From the Print Edition:
Jim Nantz, May/June 2011
Tradition will always have its place in golf. But even as we honor the heritage of the game, one arena we're happy to see some updating in is apparel. The best new golf clothes are using the latest high-tech fabrics and finding nothing but fairway.
For more rounds than we care to remember, golf has sported and overdressed image. Early suiting up meant jacket and tie on the course and piles of wool. Even as dress codes relaxed, longs pants and the heavy cottons didn't make it any easier to bear up the heat.
Now nanotechnology comes to the rescue with the miracle of microfibers. The tiny scale makes once-fashion-unfriendly materials as polyester and spandex, soft, stylish and easy wearing. Once you don them, you'll quickly recognize their other advantages: wickability, durability, wrinkle resistance and easy care.
FootJoy emphasizes a layering system, aimed at keeping you on the golf course in a range of conditions that include warm, cool, wet and windy. You add or subtract layers according to the requirements of the climate. At left in white with blue trim, is a Base Layer long-sleeved shirt topped by a short-sleeved DryJoys pullover from the Tour Collection. The company stresses ease of movement in all its layers for natural motion. Materials are also antimicrobial to retard stains and odors.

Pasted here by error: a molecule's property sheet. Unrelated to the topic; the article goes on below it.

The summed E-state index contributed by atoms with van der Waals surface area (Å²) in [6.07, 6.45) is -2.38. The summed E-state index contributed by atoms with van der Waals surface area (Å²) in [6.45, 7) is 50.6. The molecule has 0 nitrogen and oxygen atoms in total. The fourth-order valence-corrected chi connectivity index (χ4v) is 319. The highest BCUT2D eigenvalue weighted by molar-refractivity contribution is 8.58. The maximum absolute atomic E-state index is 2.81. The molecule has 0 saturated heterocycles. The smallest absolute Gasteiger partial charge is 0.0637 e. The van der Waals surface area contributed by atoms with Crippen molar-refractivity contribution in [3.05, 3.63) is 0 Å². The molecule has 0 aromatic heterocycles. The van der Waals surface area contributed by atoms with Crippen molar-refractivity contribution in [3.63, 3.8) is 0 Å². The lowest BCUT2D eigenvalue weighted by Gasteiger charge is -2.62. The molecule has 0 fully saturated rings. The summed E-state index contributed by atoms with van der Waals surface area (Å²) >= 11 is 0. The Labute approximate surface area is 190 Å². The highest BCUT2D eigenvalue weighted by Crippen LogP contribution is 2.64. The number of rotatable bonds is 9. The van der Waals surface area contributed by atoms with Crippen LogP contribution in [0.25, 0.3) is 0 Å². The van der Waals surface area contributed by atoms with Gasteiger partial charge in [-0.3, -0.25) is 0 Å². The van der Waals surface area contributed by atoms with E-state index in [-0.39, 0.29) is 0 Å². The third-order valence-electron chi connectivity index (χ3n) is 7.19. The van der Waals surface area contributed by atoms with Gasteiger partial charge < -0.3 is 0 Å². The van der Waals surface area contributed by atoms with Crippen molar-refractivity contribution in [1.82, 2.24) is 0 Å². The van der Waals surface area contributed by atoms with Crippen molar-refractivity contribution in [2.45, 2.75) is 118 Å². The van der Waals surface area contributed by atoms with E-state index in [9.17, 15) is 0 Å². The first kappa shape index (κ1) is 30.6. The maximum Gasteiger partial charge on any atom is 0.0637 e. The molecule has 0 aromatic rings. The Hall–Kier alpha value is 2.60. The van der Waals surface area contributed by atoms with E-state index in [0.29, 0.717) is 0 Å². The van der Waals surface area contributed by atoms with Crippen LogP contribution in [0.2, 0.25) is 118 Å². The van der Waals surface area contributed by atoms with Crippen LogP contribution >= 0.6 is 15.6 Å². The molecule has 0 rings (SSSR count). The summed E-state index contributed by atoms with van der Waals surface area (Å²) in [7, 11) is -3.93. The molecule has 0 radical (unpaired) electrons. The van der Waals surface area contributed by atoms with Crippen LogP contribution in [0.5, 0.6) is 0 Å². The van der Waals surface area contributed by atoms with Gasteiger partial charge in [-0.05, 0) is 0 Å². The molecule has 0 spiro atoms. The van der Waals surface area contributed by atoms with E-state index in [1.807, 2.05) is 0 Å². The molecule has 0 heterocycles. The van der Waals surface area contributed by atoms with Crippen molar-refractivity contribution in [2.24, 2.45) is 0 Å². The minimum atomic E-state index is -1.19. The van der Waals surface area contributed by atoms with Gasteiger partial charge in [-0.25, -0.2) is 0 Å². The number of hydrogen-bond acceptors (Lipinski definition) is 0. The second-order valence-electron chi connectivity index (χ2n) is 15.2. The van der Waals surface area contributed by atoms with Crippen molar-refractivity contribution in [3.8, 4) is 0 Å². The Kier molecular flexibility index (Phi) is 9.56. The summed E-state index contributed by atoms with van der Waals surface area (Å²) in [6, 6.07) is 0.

Adidas (shown at center, in a blue polo shirt and checked blue shorts) boasts its ClimaCool system with CoolMax Energy fabric. The concept is that microfiber material in mesh pattern placed in strategic areas allows air to flow through and moisture to leave. The claim is that minerals infused in the fiber increase oxygen levels in the flowing air and thereby, the golfer can gain as much as seven percent on his energy level.
Greg Norman Collection (at right, in white polo shirt and light blue window-pane plaid shorts) employs its Play Dry system, a similar microfiber technology that wicks moisture to the outer layers for evaporation. In a number of styles the Shark also offers UPF technology, which protects against sun, as well as Play Dry waterproofs. What you also may have garnered from the shirt's argyle pattern is that this Royal Heritage Collection managed to hark to golf's fashion tradition even while going fast forward with technology.
Visit shark.com/gregnormancollectionm adidasgolf.com and footjoy.com.
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-- Cigar Aficionado Online Staff